PDP-BJP form J-K govt; Mufti courts controversy for crediting Pakistan, Hurriyat for smooth poll
Jammu and Kashmir Sunday got a coalition government as PDP leader Mufti Mohammad Sayeed was sworn in as the chief minister, giving the BJP its first shot at power in the state after two-month-long negotiations saw both the parties climb down from stated positions on key issues.Updated: Mar 02, 2015, 01:47 IST
Jammu and Kashmir Sunday got a coalition government as PDP leader Mufti Mohammad Sayeed was sworn in as the chief minister, giving the BJP its first shot at power in the state after two-month-long negotiations saw both the parties climb down from stated positions on key issues.
With Sayeed, 24 ministers, including former separatist Sajjad Lone, took oath of office during the ceremony attended by Prime Minister Narendra Modi, BJP chief Amit Shah and other senior party leaders. Nirmal Singh of the BJP will be the deputy CM.
The alliance between the two parties who have been bitter rivals and hold divergent views on Kashmir will be a tight rope walk, and the first sign of it came immediately after the swearing-in.
Talking to media, Sayeed credited “people from across the border”, separatist , Hurriyat Conference and militants with smooth conduct of polls.
“People from across the border allowed conducive atmosphere during elections. My humble submission is peaceful elections were not possible if they had done something… They allowed this democratic process to go ahead,” the 79-year-old Peoples Democratic Party leader said at the press conference.
“I want to say this on record and I have told this to the Prime Minister that we must credit the Hurriyat, militant outfits for the conduct of assembly elections,” he said, with deputy CM Singh sitting by his side.
As the remarks drew angry reactions, the BJP stepped in. “The Election Commission and security agencies who believe in the Indian constitution should be credited for the peaceful and highly successful assembly elections,” BJP secretary Shrikant Sharma said in Delhi.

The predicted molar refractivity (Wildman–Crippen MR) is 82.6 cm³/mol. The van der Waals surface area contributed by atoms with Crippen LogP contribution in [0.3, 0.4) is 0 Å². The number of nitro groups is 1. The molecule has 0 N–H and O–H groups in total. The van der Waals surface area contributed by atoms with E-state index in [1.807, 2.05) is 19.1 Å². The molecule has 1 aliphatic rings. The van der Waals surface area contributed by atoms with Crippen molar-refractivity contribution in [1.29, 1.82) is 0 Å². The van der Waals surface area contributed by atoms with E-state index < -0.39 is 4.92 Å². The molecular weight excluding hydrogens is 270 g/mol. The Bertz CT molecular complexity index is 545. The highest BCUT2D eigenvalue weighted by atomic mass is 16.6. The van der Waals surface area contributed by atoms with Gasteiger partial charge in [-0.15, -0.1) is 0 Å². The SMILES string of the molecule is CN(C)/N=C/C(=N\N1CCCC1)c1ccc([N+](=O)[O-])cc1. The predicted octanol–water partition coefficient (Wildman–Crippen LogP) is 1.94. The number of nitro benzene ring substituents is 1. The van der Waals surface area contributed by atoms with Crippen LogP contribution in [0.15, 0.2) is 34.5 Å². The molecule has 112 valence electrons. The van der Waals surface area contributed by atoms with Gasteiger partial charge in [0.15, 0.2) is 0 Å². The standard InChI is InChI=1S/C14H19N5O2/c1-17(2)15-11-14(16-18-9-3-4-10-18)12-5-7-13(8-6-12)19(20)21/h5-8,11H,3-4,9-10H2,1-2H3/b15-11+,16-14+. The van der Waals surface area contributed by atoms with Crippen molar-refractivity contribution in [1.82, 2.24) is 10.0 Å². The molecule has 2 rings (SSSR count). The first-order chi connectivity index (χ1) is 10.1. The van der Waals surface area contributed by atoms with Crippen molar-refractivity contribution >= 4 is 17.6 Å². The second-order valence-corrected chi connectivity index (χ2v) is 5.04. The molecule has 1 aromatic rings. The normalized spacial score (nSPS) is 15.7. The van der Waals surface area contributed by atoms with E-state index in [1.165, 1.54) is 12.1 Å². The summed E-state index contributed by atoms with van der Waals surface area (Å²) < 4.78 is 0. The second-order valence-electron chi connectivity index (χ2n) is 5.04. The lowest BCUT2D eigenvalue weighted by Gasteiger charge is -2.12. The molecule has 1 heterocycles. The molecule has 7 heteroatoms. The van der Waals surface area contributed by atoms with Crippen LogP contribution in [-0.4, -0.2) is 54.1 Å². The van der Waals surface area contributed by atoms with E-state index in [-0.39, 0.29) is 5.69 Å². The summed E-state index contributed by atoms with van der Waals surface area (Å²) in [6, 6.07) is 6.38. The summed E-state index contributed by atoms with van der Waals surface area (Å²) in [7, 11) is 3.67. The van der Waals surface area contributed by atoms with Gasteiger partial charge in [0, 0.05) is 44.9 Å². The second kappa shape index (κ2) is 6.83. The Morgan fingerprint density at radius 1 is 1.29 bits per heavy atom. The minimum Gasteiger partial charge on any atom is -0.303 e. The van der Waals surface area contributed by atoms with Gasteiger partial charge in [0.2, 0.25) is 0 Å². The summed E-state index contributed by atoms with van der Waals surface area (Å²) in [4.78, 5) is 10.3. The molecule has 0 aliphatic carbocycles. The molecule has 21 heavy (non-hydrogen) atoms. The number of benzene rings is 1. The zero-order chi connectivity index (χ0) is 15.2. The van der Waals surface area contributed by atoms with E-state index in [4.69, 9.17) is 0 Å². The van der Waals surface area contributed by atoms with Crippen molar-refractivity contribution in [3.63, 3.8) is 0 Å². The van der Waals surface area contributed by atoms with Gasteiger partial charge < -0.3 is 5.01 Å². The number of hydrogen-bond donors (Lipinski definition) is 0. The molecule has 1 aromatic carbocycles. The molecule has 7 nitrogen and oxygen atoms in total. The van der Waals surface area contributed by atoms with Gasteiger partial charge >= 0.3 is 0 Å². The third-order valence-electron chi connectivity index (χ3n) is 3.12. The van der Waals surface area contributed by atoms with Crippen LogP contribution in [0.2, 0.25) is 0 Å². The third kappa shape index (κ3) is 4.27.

During the negotiations, the PDP had called for talks with Pakistan but the common minimum programme, or the “agenda for alliance”, that was released after the swearing-in was ambiguous on it.
As reported by the HT first, the agenda dropped contentious issues like PDP’s self-rule demand and BJP’s demand to abrogate Article 370.
The BJP, the junior partner in the coalition, has agreed to status quo on Article 370 that grants the border state a special status and a separate constitution to which all its ministers also swore allegiance.
The PDP was for revoking the Armed Forces (Special Powers) Act that gives sweeping search powers to security forces. The agenda, however, said the government would review security situation to examine need of all the special laws.
The two parties held talks for almost two months to iron out differences after voters didn’t give majority to any of the four main players in the 87-member assembly the results for which were declared on December 23.
The PDP emerged as the single-largest party with 28 seats, most of them in Muslim majority Valley while the BJP got 25 seats in the Hindu-dominated Jammu.
The two sides, said sources, worked on the list of ministers till 3am Sunday. Separatist-turned-politician Sajjad Lone was one of the last to make to the list of cabinet ministers dominated by the PDP.
The Peoples Conference leader took oath from the BJP quota. This is the second time Sayeed leads a coalition government. He took power in 2002, heading a PDP-Congress alliance, for three years. Unlike other states, Jammu and Kashmir assembly has a six-year term.